History - The FRAME Story
First FRAME Debate
Review Of The Dog
Review of the dog as a second species in drugs testing, published in ATLA, reveals that data from dogs can be extremely unreliable.
European Commission Consultation
ICCVAM/ECVAM international validation trial
The FAL participated in the ICCVAM/ECVAM international validation trial of tests for in vitro cytotoxicity.
EU regulators accepted the first three replacement alternatives to animal-based toxicity testing. One of these, a phototoxicity test, had been validated in a 1997 study that involved the FAL. Also the Fluorescein leakage assay for potential eye irritation accepted and is now has OECD guideline, the FAL was partly instrumental in this assay development.
First annual FRAME lecture delivered by Three R’s pioneer, Bill Russell.
FRAME became a founder member of Focus on Alternatives. This represented a significant step to promote dialogue between all UK groups that focus on replacement alternatives.
FRAME Alternatives Laboratory (FAL) opened
The FRAME Alternatives Laboratory (FAL) opened. It is still conducting research into alternatives at the University of Nottingham Medical School. FRAME provides a block grant every year to sustain the research.
INVITTOX database established
INVITTOX database, a collection of protocols for in vitro methods in toxicology, was established. This database is now part of ECVAM’s Scientific Information Service.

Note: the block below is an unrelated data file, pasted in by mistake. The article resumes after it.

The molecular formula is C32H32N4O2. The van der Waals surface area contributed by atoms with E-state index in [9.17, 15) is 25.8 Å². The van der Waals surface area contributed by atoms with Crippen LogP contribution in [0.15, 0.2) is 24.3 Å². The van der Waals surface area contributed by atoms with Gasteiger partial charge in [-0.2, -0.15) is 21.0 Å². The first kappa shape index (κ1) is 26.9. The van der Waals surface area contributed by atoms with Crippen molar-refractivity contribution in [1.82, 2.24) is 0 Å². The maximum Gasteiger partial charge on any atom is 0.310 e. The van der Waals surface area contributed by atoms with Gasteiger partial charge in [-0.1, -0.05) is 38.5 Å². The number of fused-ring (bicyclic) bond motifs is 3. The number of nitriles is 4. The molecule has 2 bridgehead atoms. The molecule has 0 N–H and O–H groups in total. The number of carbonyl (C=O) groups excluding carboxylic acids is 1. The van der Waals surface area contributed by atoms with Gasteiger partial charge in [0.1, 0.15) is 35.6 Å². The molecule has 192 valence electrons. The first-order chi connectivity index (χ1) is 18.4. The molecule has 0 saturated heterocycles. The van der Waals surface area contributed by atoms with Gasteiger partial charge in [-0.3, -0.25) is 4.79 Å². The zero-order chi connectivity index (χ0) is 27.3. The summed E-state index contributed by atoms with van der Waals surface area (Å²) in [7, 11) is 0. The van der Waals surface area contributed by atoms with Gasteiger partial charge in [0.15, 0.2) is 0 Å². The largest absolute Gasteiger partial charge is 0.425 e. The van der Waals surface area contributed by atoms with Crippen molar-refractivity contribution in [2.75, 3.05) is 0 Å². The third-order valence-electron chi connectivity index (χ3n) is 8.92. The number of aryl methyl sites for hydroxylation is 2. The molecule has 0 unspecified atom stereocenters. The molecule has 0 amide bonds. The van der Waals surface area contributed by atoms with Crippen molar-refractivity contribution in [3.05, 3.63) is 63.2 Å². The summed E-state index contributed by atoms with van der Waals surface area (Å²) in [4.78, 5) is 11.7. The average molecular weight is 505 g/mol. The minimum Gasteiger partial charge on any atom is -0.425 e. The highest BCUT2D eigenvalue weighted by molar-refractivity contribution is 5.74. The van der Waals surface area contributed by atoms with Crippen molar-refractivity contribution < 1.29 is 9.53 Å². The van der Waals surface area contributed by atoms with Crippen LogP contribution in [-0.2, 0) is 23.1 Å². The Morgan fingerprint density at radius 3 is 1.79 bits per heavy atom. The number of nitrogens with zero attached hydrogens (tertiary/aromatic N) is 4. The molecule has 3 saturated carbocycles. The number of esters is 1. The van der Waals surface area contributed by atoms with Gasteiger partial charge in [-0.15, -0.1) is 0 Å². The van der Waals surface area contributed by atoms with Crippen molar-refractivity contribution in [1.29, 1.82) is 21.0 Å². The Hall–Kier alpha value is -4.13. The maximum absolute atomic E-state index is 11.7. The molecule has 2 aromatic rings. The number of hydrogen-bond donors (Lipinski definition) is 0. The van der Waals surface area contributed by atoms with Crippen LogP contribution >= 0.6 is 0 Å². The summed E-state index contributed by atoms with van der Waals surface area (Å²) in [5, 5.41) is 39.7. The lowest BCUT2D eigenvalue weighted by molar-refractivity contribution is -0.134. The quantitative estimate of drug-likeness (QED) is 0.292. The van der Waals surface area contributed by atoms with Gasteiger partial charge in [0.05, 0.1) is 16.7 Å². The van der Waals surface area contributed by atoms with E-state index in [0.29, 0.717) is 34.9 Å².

FRAME received the first Marchig Animal Welfare Award from the World Society for the Protection of Animals (WSPA).
FRAME receives first ever government grant to research replacement methods
Advice to the government
FRAME acts as advisor to the government, along with the British Veterinary Association (BVA) and the Committee for the Reform of Animal Experimentation (CRAE) to advise the government on the Animals (Scientific Procedures) Act. This act came into force in 1986.
With the help of funding from the Maurice Laing Foundation, ATLA, formerly a pamphlet style publication, was relaunched as a peer-reviewed international scientific journal.
First report on alternatives
FRAME presented its first report on alternatives to using animals for toxicity testing in 1982, at a conference at the Royal Society.
FRAME moved to Nottingham. Professor Michael Balls became Chairman of the Trustees.
The first FRAME Toxicity Committee established.
The Early Years
FRAME was founded in London in 1969 by Dorothy Hegarty who was introduced to the Three Rs by the biologist Charles Foister. The main aim of FRAME has always been to promote the Three Rs and in particular Replacement, by validated reliable and reproducible alternative methods for predicting human adverse effects.